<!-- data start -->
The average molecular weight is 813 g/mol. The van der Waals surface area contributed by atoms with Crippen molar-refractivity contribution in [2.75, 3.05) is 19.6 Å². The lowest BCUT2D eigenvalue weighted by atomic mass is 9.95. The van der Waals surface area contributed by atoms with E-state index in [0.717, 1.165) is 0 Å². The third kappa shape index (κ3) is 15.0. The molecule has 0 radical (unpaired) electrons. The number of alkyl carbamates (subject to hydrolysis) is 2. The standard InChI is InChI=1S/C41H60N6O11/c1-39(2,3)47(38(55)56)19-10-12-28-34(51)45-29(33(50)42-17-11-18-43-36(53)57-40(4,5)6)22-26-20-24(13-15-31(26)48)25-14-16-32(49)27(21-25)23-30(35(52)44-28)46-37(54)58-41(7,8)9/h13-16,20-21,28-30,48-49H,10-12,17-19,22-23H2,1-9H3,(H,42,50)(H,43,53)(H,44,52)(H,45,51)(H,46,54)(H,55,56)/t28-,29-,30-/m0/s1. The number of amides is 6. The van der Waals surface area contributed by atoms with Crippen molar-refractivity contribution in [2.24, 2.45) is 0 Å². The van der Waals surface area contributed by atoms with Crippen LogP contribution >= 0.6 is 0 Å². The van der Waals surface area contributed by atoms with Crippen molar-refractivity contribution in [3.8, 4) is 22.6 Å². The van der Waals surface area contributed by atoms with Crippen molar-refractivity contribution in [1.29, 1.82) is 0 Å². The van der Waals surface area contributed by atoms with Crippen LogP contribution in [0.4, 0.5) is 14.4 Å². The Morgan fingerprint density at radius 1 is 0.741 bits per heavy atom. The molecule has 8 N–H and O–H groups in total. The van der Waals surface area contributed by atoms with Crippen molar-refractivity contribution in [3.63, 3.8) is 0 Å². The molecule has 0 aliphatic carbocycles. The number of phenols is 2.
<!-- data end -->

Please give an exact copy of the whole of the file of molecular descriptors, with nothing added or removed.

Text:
The average molecular weight is 813 g/mol. The van der Waals surface area contributed by atoms with Crippen molar-refractivity contribution in [2.75, 3.05) is 19.6 Å². The lowest BCUT2D eigenvalue weighted by atomic mass is 9.95. The van der Waals surface area contributed by atoms with E-state index in [0.717, 1.165) is 0 Å². The third kappa shape index (κ3) is 15.0. The molecule has 0 radical (unpaired) electrons. The number of alkyl carbamates (subject to hydrolysis) is 2. The standard InChI is InChI=1S/C41H60N6O11/c1-39(2,3)47(38(55)56)19-10-12-28-34(51)45-29(33(50)42-17-11-18-43-36(53)57-40(4,5)6)22-26-20-24(13-15-31(26)48)25-14-16-32(49)27(21-25)23-30(35(52)44-28)46-37(54)58-41(7,8)9/h13-16,20-21,28-30,48-49H,10-12,17-19,22-23H2,1-9H3,(H,42,50)(H,43,53)(H,44,52)(H,45,51)(H,46,54)(H,55,56)/t28-,29-,30-/m0/s1. The number of amides is 6. The van der Waals surface area contributed by atoms with Crippen molar-refractivity contribution in [2.24, 2.45) is 0 Å². The van der Waals surface area contributed by atoms with Crippen LogP contribution >= 0.6 is 0 Å². The van der Waals surface area contributed by atoms with Crippen molar-refractivity contribution in [3.8, 4) is 22.6 Å². The van der Waals surface area contributed by atoms with Crippen molar-refractivity contribution in [1.29, 1.82) is 0 Å². The van der Waals surface area contributed by atoms with Crippen LogP contribution in [0.4, 0.5) is 14.4 Å². The Morgan fingerprint density at radius 1 is 0.741 bits per heavy atom. The molecule has 8 N–H and O–H groups in total. The van der Waals surface area contributed by atoms with Crippen molar-refractivity contribution in [3.63, 3.8) is 0 Å². The molecule has 0 aliphatic carbocycles. The number of phenols is 2.